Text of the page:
The rest position in a wave is the position in which the wave would sit if there was no disturbance moving through it, which is sometimes also called the equilibrium position. The amplitude of a wave is measured as the distance from the crest of a wave to its equilibrium point, or rest position. The rest position can be thought of as the mean line through a wave.
In a transverse wave, particles are displaced and oscillate back and forth in a perpendicular direction to the direction that the energy is being transported, allowing energy to pass through them from one end of the wave to the other. This is in contrast to a longitudinal wave, in which particles are displaced in in a parallel direction to the direction that the energy is being transported. Transverse waves can be created and observed by stretching out a rope and "flicking" one end so that a wave moves through the entire rope to the other end.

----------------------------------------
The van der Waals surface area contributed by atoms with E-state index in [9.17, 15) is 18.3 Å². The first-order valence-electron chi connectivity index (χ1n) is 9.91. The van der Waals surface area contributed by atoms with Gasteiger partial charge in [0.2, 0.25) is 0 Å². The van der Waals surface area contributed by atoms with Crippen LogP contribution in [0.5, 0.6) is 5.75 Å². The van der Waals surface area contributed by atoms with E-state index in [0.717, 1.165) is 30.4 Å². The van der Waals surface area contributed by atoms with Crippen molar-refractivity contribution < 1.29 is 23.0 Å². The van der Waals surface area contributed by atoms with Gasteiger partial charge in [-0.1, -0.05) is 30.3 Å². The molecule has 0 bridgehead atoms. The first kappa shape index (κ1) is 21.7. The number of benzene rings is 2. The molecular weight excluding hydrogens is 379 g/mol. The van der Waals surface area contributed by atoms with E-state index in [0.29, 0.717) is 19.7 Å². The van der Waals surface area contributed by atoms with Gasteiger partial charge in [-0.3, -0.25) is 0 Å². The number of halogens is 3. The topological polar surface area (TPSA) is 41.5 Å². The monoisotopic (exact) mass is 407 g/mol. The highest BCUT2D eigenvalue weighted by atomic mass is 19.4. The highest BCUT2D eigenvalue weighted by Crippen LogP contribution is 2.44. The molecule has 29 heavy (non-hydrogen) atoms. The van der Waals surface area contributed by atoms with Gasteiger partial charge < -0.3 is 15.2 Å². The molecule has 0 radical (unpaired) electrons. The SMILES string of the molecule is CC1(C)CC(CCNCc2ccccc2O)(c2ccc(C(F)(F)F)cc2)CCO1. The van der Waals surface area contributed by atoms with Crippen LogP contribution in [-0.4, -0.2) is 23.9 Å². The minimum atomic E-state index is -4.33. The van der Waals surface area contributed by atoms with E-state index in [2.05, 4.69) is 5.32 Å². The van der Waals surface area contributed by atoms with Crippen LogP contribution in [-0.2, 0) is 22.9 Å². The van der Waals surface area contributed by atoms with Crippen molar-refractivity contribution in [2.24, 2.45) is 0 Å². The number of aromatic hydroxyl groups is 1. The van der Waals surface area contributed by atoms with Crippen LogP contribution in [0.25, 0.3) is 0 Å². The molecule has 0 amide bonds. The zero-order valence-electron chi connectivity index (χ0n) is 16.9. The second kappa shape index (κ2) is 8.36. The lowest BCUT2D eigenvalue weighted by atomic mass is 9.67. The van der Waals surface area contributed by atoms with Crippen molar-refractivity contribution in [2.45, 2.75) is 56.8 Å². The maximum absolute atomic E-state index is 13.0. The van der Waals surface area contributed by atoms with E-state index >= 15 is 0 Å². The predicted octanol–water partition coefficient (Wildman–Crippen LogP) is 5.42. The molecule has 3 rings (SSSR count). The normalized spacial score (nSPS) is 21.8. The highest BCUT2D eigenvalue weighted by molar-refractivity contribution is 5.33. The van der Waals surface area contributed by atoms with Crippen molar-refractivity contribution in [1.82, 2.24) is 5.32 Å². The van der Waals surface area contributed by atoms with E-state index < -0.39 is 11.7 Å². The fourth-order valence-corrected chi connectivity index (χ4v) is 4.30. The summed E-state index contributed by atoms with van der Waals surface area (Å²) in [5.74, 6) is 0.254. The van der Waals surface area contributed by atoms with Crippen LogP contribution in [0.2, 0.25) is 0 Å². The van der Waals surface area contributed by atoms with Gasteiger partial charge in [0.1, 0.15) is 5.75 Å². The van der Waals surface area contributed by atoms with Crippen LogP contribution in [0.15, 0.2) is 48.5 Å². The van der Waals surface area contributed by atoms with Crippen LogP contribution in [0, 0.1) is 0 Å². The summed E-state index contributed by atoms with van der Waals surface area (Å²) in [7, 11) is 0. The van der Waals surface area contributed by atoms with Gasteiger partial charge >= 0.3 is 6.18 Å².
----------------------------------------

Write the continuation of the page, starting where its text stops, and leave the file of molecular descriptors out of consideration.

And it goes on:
The rest position of a transverse wave, which is also called the equilibrium, is the position that the wave sits in when there is not energy being transported through it. In the rope example, the rest position would be the position of the rope when it is stretched out and no waves are moving through it, which is a straight line from one end to the other.